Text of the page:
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This section briefly illustrates changes in the proportion of people exceeding the National Health and Medical Research Council (NHMRC) guidelines, using data from the 2001, 2004-05 and 2007-08 National Health Surveys (NHS) where possible. Note that figures in this section have been age standardised to allow comparisons over time, therefore figures for 2007-08 stated in previous chapters may differ slightly from figures presented here.
LONGER TERM/LIFETIME RISK
In 2001, based on the 2001 NHMRC longer term guidelines, 10.8% of all persons aged 18 years or over consumed alcohol at a risky or high risk level (on average, more than 4 standard drinks per day for males, and more than 2 standard drinks per day for females).
The proportion increased to 13.4% in 2004-05, and has remained the same since then (13.3% in 2007-08).
Based on the 2009 NHMRC guidelines, the proportion of people exceeding the guidelines is higher, but the trend over time is similar. In 2001, 18.5% of all persons aged 18 years or over consumed alcohol at levels exceeding the lifetime risk guidelines (more than two standard drinks, for both males and females). The proportion increased to 21.8% in 2004-05 then decreased slightly to 20.9% in 2007-08, however this decrease was not statistically significant.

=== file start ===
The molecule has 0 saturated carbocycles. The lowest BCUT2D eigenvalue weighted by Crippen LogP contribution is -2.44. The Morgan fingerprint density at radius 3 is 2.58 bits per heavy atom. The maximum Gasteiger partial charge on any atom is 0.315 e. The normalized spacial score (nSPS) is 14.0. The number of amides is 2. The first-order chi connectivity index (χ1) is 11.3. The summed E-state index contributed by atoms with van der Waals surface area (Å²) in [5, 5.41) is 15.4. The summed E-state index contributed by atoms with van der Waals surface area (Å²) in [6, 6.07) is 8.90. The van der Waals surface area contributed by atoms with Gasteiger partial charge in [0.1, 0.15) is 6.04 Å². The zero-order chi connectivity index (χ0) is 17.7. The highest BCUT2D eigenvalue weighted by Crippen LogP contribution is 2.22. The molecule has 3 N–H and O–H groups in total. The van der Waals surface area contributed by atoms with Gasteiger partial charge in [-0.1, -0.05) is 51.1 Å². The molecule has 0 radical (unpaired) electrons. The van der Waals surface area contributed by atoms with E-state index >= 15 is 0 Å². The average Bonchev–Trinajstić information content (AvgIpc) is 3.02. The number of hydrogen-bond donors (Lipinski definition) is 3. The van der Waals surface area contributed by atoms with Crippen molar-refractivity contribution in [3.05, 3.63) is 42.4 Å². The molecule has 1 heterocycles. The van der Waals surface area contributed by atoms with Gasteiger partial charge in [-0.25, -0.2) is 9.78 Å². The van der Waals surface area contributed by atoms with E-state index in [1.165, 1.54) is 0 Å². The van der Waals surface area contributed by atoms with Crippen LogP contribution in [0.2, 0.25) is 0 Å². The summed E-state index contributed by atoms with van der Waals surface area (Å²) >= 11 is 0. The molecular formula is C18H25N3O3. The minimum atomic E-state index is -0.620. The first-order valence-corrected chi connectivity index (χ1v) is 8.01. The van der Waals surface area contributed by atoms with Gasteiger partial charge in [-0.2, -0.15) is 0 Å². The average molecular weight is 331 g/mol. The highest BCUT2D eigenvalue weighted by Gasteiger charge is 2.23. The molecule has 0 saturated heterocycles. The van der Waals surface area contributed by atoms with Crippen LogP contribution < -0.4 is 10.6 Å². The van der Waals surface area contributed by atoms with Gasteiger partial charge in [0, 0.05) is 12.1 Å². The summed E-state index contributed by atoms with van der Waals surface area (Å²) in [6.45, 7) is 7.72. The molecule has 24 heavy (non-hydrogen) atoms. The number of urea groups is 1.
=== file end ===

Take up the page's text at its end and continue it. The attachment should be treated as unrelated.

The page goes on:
Footnote(s): (a) Persons aged 18 years or over.
Source(s): National Health Survey, 2001, 2004-05 and 2007-08
SHORT TERM/SINGLE OCCASION RISK
Data for short term/single occasion risk are not available from the 2001 NHS, as questions on single occasion consumption were not asked in this survey.
In 2004-05, based on the 2001 NHMRC short term guidelines, 39.5% of all persons aged 18 years or over consumed alcohol at a risky or high risk level (more than 6 standard drinks for males, and more than 4 standard drinks for females, on any one occasion). In 2007-08 the proportion was 38.2%, with the difference between the two years not being statistically significant.
For 2004-05 and 2007-08 it is not possible to estimate the proportion of persons who exceeded the 2009 NHMRC guidelines for single occasion risk, as questions regarding the lower threshold of more than 4 standard drinks for males were not asked in these surveys. Given this lower threshold, however, it can be expected that the proportion will be higher than the proportion according to the 2001 guidelines. Questions in the 2011-13 Australian Health Survey will allow the calculation of single occasion risk according to both the 2001 and 2009 guidelines, for both males and females.
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